A once-vital small airport goes almost silent when the pilot-training activities cease and most pilots respect the stay-at-home mandates even though social distancing isn’t hard to maintain out here.

Of course, the big question is how we will fare at the other end of this pandemic. There are many variables still in play but I find myself surprisingly optimistic. I was in this chair during the economic crash of 2008 and it felt different. I sense a coming together of human spirit and a sort of resilience that I didn’t get before. What I hear are things like, “We’ll do that when“ rather than if.

I worry about our airports and FBOs, however. At my home base, you could sense a slackening of activity early in March and then a much bigger drop-off when the local flight school suspended all flight training. Many of the students were from out of state, here only for training. Some will be able to hang on and wait it out, some will have to go home—and I don’t know if they’ll be able to return once the restrictions are lifted. On top of the likely free-fall of pilot demand as the airlines very slowly creak back toward capacity later this year, it’s a difficult and sudden change in prospect for young, career-aspiring pilots. I feel for them.


Tom Decker wrote in to comment on LeRoy Cook’s recent seat belt feature (“Belting Your Homebuilt,” May 2020 KITPLANES®). “Great article. [LeRoy] lists some of the suppliers for this product. I would like to mention one more. A couple of years ago, I went searching for a company to modify the non-buckle portion of the passenger seat belt in my Pulsar 582. This half of the seat belt was not adjustable.  Some of my passengers were slightly challenged around the waist.  The seat belt would not sit in ‘their’ center, made more noticeable with the off-center shoulder belts. Nobody could supply me with the simple mod that I needed. They all wanted me to buy new belts. The belts in my airplane are four-point harnesses so they would be quite expensive to replace. I finally found Aviation Safety Products in Blairsville, Georgia. They do everything with seat belts. You can buy complete harnesses, re-web belts or simply modify one half of a seat belt. I sent them the half belt I wanted modified (they reused my attach fitting) and specified the length I wanted. If I remember correctly, it took just over a week to get my part and it was quite inexpensive. Success!” My apologies to Aviation Safety Products (www.aircraftseatbelts.com) for somehow missing them in our story—and thanks to Tom for pointing this out.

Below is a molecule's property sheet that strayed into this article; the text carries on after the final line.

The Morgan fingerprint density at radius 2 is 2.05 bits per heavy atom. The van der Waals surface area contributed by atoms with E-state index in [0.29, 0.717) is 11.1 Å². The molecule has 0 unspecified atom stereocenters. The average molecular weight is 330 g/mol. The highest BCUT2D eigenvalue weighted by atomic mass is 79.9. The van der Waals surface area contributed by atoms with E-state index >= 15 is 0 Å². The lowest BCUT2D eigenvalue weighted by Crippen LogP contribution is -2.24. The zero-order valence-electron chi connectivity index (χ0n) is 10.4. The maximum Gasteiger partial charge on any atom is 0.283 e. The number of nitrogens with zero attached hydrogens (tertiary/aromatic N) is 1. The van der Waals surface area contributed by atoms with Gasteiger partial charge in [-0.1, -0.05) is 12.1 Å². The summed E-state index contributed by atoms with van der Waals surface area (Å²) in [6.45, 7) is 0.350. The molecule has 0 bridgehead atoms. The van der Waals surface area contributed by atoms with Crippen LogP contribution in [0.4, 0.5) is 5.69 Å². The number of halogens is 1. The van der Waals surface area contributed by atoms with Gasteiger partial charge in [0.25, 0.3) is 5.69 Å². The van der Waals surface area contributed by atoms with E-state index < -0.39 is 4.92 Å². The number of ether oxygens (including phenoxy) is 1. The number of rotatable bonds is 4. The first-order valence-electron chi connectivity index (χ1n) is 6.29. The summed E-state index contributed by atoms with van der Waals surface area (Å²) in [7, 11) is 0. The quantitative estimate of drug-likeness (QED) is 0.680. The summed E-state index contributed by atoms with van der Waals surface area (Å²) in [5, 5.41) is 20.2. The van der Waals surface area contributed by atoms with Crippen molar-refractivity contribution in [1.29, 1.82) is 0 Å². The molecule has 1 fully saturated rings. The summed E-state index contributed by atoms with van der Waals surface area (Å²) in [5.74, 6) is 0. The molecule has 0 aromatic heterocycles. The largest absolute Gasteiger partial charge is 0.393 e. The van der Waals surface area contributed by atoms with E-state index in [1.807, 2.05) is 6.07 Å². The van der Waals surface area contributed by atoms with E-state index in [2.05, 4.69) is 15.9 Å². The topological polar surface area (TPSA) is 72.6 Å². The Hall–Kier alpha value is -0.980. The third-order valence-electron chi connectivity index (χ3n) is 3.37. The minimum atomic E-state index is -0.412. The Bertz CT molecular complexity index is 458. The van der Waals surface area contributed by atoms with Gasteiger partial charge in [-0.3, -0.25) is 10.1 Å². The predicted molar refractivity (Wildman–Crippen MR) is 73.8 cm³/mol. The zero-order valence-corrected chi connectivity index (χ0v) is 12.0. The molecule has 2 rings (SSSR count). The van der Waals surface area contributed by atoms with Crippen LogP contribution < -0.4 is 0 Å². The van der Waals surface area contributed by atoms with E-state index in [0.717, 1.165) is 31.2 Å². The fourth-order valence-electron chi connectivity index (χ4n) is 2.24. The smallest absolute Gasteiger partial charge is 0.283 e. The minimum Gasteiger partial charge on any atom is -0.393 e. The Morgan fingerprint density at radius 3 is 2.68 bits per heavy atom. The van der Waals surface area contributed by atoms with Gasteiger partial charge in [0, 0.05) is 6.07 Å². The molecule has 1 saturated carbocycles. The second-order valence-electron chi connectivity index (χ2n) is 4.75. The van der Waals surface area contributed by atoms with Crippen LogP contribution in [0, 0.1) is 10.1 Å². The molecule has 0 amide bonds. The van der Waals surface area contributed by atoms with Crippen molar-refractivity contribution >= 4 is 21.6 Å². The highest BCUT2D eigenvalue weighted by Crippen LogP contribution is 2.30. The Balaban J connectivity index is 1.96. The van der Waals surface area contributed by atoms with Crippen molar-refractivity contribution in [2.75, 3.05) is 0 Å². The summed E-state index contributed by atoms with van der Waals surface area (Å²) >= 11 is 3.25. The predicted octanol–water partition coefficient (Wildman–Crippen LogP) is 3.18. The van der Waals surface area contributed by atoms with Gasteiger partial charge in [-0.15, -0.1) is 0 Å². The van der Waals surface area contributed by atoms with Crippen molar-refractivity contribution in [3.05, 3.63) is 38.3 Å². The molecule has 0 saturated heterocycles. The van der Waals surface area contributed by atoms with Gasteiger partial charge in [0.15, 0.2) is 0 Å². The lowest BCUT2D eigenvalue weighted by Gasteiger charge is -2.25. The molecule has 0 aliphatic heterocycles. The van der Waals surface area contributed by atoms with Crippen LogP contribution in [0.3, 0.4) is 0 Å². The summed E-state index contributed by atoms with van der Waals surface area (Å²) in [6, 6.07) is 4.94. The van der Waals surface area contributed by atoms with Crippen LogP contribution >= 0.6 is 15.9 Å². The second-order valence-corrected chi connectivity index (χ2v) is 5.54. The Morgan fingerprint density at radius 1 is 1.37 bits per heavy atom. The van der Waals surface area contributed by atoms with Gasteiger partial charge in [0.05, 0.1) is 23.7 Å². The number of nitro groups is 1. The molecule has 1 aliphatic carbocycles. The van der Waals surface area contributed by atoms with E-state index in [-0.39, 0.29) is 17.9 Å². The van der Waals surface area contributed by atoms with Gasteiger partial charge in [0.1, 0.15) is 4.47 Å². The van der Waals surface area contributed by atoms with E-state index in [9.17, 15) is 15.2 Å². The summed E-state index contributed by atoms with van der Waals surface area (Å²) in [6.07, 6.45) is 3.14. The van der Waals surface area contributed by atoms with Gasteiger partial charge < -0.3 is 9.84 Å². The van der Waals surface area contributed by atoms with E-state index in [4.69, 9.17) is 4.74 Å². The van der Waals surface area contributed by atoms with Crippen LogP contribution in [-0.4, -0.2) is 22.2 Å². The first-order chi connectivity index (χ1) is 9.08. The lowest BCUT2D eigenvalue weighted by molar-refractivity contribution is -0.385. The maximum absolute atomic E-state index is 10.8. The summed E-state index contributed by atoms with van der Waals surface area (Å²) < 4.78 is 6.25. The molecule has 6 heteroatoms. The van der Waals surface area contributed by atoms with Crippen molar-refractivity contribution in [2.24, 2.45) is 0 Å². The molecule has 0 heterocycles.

Previous articleAirVenture 2020 Cancelled
Next articleArchive: January 1988
Marc Cook
Marc Cook is a veteran special-interest journalist who started as a staffer at AOPA Pilot in the late 1980s. Marc has built two airplanes, an Aero Designs Pulsar XP and a Glasair Aviation Sportsman, and now owns a 180-hp, steam-gauge-adjacent GlaStar based in western Oregon. Marc has 5000 hours spread over 200-plus types and four decades of flying.



Please enter your comment!
Please enter your name here

This site uses Akismet to reduce spam. Learn how your comment data is processed.